"Former U.S. president Bill Clinton sounded a lot like George W. Bush in a speech to a UN conference Friday, suggesting climate change could be painlessly curbed through voluntary efforts and new technology.

He made no criticism of the Bush administration for refusing to embrace the mandatory targets of the Kyoto Protocol, or for refusing to discuss a long-term global agreement to cut greenhouse emissions."

As I complained below: "Well shiver me timbers! You wouldn't have known that from the Beeb!"

Philip, had to get this in before breakfast. The UK reporting of Montreal has been manic-depressive - as it has been after every such conference since 1997. I need a soothing cuppa. "Have a nice day!"

Sunday, December 11, 2005

Biased reporting in the UK - the bit conveniently left out of Clinton's Montreal speech....

Today's little blog [please read Saturday's blog, below, for my serious analysis of Montreal] should worry every good soul in the UK. It illustrates that our reporting on climate change - including to my knowledge by the BBC - is some of the least reliable. In the feeding orgy over Clinton's impromptu Montreal speech, everybody seems conveniently to have forgotten to report that Mr. Clinton also said that:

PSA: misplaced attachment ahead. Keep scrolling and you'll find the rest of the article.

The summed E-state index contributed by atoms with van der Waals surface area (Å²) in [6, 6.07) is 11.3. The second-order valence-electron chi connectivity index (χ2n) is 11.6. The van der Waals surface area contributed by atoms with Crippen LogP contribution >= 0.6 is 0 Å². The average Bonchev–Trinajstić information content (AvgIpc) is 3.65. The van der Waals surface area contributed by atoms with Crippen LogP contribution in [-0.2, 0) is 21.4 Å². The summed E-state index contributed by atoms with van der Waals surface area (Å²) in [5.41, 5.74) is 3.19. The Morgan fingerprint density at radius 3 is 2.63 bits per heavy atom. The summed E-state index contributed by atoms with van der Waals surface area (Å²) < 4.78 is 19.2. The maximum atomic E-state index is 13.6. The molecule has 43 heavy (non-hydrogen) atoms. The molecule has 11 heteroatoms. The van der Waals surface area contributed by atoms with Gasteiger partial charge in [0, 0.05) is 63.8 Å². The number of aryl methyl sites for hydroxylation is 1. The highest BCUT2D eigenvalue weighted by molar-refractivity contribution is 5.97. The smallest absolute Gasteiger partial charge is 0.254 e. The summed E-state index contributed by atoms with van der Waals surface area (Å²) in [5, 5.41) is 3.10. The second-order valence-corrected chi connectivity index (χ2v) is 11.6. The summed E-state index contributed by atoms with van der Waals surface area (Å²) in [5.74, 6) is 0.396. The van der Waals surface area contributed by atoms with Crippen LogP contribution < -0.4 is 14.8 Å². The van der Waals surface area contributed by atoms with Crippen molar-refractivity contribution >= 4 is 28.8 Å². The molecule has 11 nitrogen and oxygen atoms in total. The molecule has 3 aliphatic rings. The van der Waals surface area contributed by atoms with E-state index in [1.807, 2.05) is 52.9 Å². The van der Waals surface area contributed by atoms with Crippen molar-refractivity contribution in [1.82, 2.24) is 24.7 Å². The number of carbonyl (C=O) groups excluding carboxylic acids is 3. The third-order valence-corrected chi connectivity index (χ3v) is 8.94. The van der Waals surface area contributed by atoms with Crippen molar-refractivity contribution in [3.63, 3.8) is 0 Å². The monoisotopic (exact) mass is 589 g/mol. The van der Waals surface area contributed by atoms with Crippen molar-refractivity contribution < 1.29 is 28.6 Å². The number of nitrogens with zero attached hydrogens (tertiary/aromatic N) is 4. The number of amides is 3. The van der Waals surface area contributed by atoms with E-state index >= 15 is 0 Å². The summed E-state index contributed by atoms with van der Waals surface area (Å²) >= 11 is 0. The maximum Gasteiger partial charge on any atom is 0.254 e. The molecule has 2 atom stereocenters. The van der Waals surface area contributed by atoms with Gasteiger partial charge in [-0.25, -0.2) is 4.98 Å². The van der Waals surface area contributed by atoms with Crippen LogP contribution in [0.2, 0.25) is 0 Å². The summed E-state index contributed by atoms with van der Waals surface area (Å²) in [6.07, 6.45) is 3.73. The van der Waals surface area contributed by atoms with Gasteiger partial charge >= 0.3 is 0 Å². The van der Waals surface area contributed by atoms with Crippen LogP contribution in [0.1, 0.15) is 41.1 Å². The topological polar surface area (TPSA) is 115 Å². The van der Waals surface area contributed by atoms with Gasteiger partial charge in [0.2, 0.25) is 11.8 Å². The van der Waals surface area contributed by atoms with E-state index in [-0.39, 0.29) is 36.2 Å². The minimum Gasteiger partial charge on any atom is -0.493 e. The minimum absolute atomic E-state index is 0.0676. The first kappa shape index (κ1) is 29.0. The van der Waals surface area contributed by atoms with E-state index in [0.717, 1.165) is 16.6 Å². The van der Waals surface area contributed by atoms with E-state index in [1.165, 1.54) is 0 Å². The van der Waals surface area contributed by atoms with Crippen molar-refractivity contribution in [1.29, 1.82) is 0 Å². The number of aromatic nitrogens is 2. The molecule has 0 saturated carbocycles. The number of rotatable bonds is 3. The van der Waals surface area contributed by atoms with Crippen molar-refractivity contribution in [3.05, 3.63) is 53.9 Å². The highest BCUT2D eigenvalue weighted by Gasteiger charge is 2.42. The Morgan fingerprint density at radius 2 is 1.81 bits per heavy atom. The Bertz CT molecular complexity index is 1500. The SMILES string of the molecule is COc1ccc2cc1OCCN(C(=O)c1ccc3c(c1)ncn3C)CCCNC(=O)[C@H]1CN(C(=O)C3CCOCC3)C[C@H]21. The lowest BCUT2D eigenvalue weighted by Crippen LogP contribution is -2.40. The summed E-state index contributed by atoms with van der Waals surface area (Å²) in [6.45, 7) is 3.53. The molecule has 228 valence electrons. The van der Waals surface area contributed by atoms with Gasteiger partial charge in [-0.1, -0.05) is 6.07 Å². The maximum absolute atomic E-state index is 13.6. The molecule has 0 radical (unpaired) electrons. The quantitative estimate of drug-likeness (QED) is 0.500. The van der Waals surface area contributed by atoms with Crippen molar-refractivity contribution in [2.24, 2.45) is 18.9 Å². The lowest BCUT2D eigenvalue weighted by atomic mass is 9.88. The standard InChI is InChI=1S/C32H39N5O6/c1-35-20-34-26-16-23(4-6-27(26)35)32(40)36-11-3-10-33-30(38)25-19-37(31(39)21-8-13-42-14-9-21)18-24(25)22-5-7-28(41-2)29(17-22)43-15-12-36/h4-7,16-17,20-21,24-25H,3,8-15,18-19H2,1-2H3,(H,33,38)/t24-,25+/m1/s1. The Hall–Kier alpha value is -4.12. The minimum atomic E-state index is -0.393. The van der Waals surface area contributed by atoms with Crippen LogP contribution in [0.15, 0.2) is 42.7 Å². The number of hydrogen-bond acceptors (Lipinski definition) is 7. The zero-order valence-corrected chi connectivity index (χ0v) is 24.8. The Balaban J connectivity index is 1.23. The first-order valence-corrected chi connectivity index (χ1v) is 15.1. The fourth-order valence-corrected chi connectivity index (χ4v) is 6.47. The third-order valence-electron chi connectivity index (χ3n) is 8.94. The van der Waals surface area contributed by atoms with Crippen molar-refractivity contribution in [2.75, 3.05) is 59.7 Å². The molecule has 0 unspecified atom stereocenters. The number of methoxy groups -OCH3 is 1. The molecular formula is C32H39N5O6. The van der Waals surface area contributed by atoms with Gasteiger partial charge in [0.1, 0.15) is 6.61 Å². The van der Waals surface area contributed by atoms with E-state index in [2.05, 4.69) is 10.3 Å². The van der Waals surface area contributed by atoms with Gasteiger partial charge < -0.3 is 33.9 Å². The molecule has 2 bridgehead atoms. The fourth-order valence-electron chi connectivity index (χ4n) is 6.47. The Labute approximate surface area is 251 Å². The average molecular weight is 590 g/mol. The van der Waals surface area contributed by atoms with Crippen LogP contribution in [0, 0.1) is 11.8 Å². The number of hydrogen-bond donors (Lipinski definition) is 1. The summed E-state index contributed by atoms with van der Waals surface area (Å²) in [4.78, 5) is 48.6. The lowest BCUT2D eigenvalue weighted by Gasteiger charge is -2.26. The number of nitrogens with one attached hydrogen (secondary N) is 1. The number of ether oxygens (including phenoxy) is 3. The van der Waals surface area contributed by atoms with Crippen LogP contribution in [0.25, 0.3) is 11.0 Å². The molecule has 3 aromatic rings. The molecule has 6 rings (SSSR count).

"... given the impasse over global targets for emissions, countries might do better to consider specific, smaller initiatives to advance and disseminate technologies that could greatly reduce emissions in both rich and poor countries.

'If you can't agree on a target, agree on a set of projects so everyone has something to do when they get up in the morning,' he said."

No targets? Small regional projects? Clean technology transfer? Where is this in any British newspaper or broadcasting outlet?

I am grateful to the excellent 'Muck and Mystery' blog for filling us in on this little lacuna (fully covered, however, in The New York Times). Worryingly, 'Muck and Mystery' also appends the following comment:
"Gee, if all we had was the beeb, Wired and AP to inform us we'd never hear this..."

Indeed, it is concerning. And just watch as the euphoria turns to sour reality....

A point that Christopher Booker is at pains to make re David Cameron in today's The Sunday Telegraph: 'Cameron's first goof is on Kyoto':
"... The EU may wax sanctimonious about the US, but it is America that has cut its emissions, while the EU's continue to rise, hopelessly missing its Kyoto targets. Wind power now appears to be pie in the sky, while the penny drops that nuclear is the only answer. 'Kyoto-ism' is seen as a mad self-deception, which can only result in crippling the world's economies to no purpose..."

Philip, hat tip to 'Muck and Mystery'. Lunch - a lovely gooseberry-full English white wine based on the Bacchus grape too!

[New counter, June 19, 2006, with loss of some data]